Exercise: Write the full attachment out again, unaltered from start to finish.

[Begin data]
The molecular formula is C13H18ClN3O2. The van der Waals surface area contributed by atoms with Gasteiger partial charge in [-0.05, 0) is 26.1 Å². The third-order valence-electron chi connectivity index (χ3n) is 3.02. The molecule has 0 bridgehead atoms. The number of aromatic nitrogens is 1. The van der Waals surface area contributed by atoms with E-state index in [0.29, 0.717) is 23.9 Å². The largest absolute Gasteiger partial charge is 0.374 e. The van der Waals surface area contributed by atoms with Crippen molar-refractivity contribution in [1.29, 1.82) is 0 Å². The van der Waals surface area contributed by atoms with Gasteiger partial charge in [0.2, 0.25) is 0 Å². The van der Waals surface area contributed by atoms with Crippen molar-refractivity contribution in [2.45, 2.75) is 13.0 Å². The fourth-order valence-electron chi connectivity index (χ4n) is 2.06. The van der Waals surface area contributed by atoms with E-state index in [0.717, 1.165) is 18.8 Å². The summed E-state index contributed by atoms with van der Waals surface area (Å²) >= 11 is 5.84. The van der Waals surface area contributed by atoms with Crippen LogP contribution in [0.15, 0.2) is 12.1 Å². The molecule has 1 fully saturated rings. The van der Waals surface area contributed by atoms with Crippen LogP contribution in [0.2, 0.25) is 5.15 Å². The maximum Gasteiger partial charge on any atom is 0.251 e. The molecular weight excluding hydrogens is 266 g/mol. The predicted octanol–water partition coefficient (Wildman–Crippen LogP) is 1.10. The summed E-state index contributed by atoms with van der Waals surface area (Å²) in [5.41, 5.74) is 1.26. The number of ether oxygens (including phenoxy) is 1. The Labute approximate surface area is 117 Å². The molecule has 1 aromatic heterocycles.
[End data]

The molecular formula is C13H18ClN3O2. The van der Waals surface area contributed by atoms with Gasteiger partial charge in [-0.05, 0) is 26.1 Å². The third-order valence-electron chi connectivity index (χ3n) is 3.02. The molecule has 0 bridgehead atoms. The number of aromatic nitrogens is 1. The van der Waals surface area contributed by atoms with E-state index in [0.29, 0.717) is 23.9 Å². The largest absolute Gasteiger partial charge is 0.374 e. The van der Waals surface area contributed by atoms with Crippen molar-refractivity contribution in [1.29, 1.82) is 0 Å². The van der Waals surface area contributed by atoms with Gasteiger partial charge in [0.2, 0.25) is 0 Å². The van der Waals surface area contributed by atoms with Crippen molar-refractivity contribution in [2.45, 2.75) is 13.0 Å². The fourth-order valence-electron chi connectivity index (χ4n) is 2.06. The van der Waals surface area contributed by atoms with E-state index in [0.717, 1.165) is 18.8 Å². The summed E-state index contributed by atoms with van der Waals surface area (Å²) >= 11 is 5.84. The van der Waals surface area contributed by atoms with Crippen LogP contribution in [0.15, 0.2) is 12.1 Å². The molecule has 1 fully saturated rings. The van der Waals surface area contributed by atoms with Crippen LogP contribution in [0.2, 0.25) is 5.15 Å². The maximum Gasteiger partial charge on any atom is 0.251 e. The molecular weight excluding hydrogens is 266 g/mol. The predicted octanol–water partition coefficient (Wildman–Crippen LogP) is 1.10. The summed E-state index contributed by atoms with van der Waals surface area (Å²) in [5.41, 5.74) is 1.26. The number of ether oxygens (including phenoxy) is 1. The Labute approximate surface area is 117 Å². The molecule has 1 aromatic heterocycles.